"Chiamami Ancora Amore" is the name of the song with which Roberto Vecchioni became the unlikely winner of the 2011 Sanremo Festival. Unlikely because in recent years the festival had become little more than a promotional stage for young singers of the television reality and talent shows brand. Vecchioni, on the other hand, has been one of Italy's most beloved singer/songwriters since the 1970s, as well as a Latin and Greek professor. The winner song is standard Sanremo fare of the high-class variety, a love song (obviously) with sweeping violins, a rousing chorus, impassioned singing, and -- and here is the key difference -- sensitive rather than trite lyrics. Vecchioni has often said that in his writing he aims at the crossroads between the intelligence of the singer/songwriter tradition and the emotional appeal of popular songs, and "Chiamami Ancora Amore" is an excellent example of this synthesis. However, as they say in Italy, one tree does not make up a forest, so soon enough after the festival was over, Vecchioni gathered together a dozen songs in a similar vein he had recorded since the mid-'80s, and was thus able to release Chiamami Ancora Amore in an album format. Fortunately, one does not need to become too cynical, because this compilation is actually very well put together. As it includes only sentimental ballads, it certainly does not offer a comprehensive portrait of Vecchioni's oeuvre, but it is not supposed to: it is meant as Vecchioni's tribute to the women who have inspired him, and presents him at his most melodic, and if you will, his most Sanremo side. Women are also represented in this collection's three duets, all with female artists, Ornella Vanoni, Dolcenera, and pianist Federica Fornabaio. Vecchioni also pays tribute to the festival grand tradition, performing standards by Luigi Tenco and Bruno Lauzi, as well as to the singer/songwriter tradition, with a cover of Fabrizio De André's "Hotel Supramonte." Finally, he introduces three new songs, the title track, the bittersweet nostalgia of "Mi Porterò," and the only non-exclusively love song "La Casa delle Farfalle," with lyrics that are a hybrid between De André's "La Guerra di Piero" and Francesco De Gregori's "Generale." Built out of granitic good taste and internal coherence, this compilation is an utterly dignified affair. One can only hope Vecchioni's example could inspire future Sanremo winners -- or at least contestants.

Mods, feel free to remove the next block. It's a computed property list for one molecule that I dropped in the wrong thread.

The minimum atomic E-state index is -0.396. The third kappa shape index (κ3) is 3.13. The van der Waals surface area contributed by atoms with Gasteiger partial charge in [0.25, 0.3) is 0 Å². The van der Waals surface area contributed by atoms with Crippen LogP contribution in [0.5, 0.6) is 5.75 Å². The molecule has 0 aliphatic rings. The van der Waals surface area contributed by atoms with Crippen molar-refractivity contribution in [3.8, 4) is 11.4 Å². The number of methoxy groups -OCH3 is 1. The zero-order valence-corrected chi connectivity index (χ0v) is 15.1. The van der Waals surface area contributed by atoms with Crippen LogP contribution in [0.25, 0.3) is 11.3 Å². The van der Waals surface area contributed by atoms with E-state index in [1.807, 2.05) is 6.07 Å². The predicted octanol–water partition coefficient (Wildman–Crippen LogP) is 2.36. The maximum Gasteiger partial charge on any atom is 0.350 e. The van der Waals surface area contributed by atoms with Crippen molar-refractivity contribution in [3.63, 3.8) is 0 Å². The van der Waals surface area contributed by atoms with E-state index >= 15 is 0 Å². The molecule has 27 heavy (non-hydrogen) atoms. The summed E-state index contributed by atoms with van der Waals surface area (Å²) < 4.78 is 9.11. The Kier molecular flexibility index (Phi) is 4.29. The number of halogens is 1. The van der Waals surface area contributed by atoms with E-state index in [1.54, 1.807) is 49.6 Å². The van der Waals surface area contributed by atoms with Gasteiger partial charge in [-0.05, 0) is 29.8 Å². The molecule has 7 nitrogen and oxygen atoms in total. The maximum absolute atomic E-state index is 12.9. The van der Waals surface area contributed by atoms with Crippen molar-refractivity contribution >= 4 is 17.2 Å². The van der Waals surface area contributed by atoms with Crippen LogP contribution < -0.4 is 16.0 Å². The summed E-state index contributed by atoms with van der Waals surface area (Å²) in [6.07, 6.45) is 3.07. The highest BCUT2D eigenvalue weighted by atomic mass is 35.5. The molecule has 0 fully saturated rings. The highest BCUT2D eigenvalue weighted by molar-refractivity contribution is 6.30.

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AllMusic Review by Mariano Prunes